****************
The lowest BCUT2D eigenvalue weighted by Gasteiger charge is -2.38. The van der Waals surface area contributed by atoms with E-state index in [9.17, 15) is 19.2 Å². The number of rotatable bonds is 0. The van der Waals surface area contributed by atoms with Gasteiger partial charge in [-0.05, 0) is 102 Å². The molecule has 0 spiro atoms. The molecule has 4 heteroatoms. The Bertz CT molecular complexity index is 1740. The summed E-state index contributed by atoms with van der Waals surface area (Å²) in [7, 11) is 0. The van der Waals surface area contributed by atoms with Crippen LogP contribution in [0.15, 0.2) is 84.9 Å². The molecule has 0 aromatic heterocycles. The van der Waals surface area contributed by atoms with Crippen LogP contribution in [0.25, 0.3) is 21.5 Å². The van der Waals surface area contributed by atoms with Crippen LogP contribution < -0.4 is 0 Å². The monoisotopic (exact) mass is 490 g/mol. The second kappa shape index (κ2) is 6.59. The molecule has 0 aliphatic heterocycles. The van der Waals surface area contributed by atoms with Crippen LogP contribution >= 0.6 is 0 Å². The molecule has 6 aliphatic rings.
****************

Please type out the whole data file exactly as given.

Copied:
The lowest BCUT2D eigenvalue weighted by Gasteiger charge is -2.38. The van der Waals surface area contributed by atoms with E-state index in [9.17, 15) is 19.2 Å². The number of rotatable bonds is 0. The van der Waals surface area contributed by atoms with Gasteiger partial charge in [-0.05, 0) is 102 Å². The molecule has 0 spiro atoms. The molecule has 4 heteroatoms. The Bertz CT molecular complexity index is 1740. The summed E-state index contributed by atoms with van der Waals surface area (Å²) in [7, 11) is 0. The van der Waals surface area contributed by atoms with Crippen LogP contribution in [0.15, 0.2) is 84.9 Å². The molecule has 0 aromatic heterocycles. The van der Waals surface area contributed by atoms with Crippen LogP contribution in [0.25, 0.3) is 21.5 Å². The van der Waals surface area contributed by atoms with Crippen LogP contribution < -0.4 is 0 Å². The monoisotopic (exact) mass is 490 g/mol. The second kappa shape index (κ2) is 6.59. The molecule has 0 aliphatic heterocycles. The van der Waals surface area contributed by atoms with Crippen LogP contribution >= 0.6 is 0 Å². The molecule has 6 aliphatic rings.